'Collapse' in donor recruitment yet to be fully felt in charity income, report warns

A “collapse” in donor recruitment because of the coronavirus pandemic last year is yet to be fully felt in charity income, a new report warns. 

Charity Benchmarks, which has been produced by the fundraising companies Freestyle Marketing and Open, is based on research conducted among a group of 15 major fundraising charities, including Macmillan Cancer Support, the British Red Cross, Oxfam and the British Heart Foundation. 

The research included interviews with representatives of seven of the organisations and “extensive written responses” from six others based on the first nine months of 2020, the authors said. 

The report says: “While there was much to be excited about in terms of results in 2020 – many of our interviewees having exceeded their revised targets – a number of external factors suggest difficult times ahead.

“In terms of regular giving, there was a consensus that the collapse in recruitment in 2020 would be felt acutely further down the line. 

“Similarly, the impact on major donor and legacy fundraising (much of which happens face-to-face) is still to be felt fully.”

The report warns that the organisations involved in the research also expressed concerns that “operational pressures will force organisations back into short-term thinking and the challenges of 2020 will compound the issues already facing fundraising”.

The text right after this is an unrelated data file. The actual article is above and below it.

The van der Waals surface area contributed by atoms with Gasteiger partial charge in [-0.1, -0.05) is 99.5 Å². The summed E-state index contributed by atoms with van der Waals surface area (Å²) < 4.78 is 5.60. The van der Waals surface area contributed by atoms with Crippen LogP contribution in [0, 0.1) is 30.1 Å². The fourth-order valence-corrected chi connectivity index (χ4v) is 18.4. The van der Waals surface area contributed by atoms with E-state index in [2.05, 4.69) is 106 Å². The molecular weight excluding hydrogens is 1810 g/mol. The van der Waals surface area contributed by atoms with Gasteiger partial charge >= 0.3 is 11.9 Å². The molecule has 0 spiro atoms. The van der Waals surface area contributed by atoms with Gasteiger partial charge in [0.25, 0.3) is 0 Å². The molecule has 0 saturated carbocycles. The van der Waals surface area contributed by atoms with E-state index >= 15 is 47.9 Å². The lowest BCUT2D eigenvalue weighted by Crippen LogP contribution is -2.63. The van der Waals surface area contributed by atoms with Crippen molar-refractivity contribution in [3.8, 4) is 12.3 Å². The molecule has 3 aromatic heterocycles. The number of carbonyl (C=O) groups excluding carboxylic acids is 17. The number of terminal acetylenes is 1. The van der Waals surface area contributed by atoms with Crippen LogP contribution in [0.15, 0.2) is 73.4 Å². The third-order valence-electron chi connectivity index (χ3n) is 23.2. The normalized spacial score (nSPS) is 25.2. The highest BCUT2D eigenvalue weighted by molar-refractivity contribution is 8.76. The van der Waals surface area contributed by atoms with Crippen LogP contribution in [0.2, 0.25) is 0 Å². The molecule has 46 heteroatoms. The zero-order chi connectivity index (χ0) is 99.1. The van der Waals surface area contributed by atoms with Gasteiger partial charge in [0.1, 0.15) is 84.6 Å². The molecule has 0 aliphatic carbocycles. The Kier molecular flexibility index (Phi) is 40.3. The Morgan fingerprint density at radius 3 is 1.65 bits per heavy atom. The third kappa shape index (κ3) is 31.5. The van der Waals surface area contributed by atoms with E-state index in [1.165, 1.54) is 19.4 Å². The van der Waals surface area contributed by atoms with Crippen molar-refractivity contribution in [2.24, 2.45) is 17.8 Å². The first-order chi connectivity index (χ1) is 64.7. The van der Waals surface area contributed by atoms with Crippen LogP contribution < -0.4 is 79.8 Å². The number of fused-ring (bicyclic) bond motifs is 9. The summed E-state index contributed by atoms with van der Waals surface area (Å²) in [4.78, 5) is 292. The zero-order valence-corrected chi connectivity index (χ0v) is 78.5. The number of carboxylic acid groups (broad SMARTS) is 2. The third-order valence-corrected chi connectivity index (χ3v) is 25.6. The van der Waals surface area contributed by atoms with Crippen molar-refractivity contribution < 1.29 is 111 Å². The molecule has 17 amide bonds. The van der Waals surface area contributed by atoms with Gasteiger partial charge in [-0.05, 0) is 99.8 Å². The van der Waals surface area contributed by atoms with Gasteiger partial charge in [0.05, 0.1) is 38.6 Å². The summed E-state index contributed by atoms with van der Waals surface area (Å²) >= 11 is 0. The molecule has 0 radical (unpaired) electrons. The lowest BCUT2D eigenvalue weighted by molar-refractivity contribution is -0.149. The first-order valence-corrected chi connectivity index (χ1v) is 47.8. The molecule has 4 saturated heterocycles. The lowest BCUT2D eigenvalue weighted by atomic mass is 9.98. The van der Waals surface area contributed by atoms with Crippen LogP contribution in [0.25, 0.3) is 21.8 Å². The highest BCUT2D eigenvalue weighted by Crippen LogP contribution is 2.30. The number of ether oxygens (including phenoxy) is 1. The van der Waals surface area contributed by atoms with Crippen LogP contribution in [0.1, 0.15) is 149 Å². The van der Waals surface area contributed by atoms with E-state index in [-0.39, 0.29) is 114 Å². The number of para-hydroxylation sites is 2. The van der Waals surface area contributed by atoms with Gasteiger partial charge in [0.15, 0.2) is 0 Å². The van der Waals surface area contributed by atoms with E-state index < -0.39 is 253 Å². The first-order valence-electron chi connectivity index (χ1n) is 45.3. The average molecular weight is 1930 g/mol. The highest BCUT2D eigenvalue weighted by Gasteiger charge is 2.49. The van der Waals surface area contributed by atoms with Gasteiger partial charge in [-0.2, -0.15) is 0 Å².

The spectre of mass unemployment could be among the factors that lead to a “challenging future environment for fundraisers”, the report says. 

Legacy income was a “near-universal concern”, authors warned. 

“Because although the legacies are there (and are predicted to grow) the probate service has been extremely slow,” the report says. 

The report warns that the relatively small sample of charities that took part in the research means its findings must be viewed with caution. 

But the report encompassed fundraising income of £912m in the first three-quarters of 2020, compared with almost £1.5bn for the whole of 2019. 

One respondent told researchers: “There’s a little nagging doubt in the back of my mind that people think we can just turn the taps back on and go back to where we were. Which I don’t think is going to be the case at all.”

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